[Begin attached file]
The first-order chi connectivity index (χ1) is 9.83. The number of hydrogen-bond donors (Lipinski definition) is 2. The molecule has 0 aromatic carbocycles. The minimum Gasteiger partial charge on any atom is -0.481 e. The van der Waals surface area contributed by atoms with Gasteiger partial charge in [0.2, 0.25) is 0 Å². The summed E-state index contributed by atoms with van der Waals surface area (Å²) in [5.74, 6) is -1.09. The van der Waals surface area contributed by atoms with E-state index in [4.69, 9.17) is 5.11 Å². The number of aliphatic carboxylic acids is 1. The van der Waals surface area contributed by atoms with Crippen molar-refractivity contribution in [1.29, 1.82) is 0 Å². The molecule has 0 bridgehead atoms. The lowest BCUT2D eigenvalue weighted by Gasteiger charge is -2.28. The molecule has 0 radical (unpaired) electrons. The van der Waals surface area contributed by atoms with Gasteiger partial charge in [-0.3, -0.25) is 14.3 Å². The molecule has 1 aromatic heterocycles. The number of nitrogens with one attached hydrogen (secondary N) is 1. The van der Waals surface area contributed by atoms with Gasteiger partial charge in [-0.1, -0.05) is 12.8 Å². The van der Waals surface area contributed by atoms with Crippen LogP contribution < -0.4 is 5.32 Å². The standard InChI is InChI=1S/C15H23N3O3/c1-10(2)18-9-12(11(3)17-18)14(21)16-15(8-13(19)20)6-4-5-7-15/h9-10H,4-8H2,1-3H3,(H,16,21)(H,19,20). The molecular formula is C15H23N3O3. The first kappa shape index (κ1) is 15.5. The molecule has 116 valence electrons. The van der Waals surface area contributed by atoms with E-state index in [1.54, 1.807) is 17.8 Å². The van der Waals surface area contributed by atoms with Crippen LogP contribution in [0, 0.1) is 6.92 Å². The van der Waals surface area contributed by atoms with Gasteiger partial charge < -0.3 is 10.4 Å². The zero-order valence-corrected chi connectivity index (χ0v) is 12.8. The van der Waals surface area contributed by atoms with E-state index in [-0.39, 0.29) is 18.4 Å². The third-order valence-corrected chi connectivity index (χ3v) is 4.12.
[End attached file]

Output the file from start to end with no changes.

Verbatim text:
The first-order chi connectivity index (χ1) is 9.83. The number of hydrogen-bond donors (Lipinski definition) is 2. The molecule has 0 aromatic carbocycles. The minimum Gasteiger partial charge on any atom is -0.481 e. The van der Waals surface area contributed by atoms with Gasteiger partial charge in [0.2, 0.25) is 0 Å². The summed E-state index contributed by atoms with van der Waals surface area (Å²) in [5.74, 6) is -1.09. The van der Waals surface area contributed by atoms with E-state index in [4.69, 9.17) is 5.11 Å². The number of aliphatic carboxylic acids is 1. The van der Waals surface area contributed by atoms with Crippen molar-refractivity contribution in [1.29, 1.82) is 0 Å². The molecule has 0 bridgehead atoms. The lowest BCUT2D eigenvalue weighted by Gasteiger charge is -2.28. The molecule has 0 radical (unpaired) electrons. The van der Waals surface area contributed by atoms with Gasteiger partial charge in [-0.3, -0.25) is 14.3 Å². The molecule has 1 aromatic heterocycles. The number of nitrogens with one attached hydrogen (secondary N) is 1. The van der Waals surface area contributed by atoms with Gasteiger partial charge in [-0.1, -0.05) is 12.8 Å². The van der Waals surface area contributed by atoms with Crippen LogP contribution < -0.4 is 5.32 Å². The standard InChI is InChI=1S/C15H23N3O3/c1-10(2)18-9-12(11(3)17-18)14(21)16-15(8-13(19)20)6-4-5-7-15/h9-10H,4-8H2,1-3H3,(H,16,21)(H,19,20). The molecular formula is C15H23N3O3. The first kappa shape index (κ1) is 15.5. The molecule has 116 valence electrons. The van der Waals surface area contributed by atoms with E-state index in [1.54, 1.807) is 17.8 Å². The van der Waals surface area contributed by atoms with Crippen LogP contribution in [0, 0.1) is 6.92 Å². The van der Waals surface area contributed by atoms with Gasteiger partial charge < -0.3 is 10.4 Å². The zero-order valence-corrected chi connectivity index (χ0v) is 12.8. The van der Waals surface area contributed by atoms with E-state index in [-0.39, 0.29) is 18.4 Å². The third-order valence-corrected chi connectivity index (χ3v) is 4.12.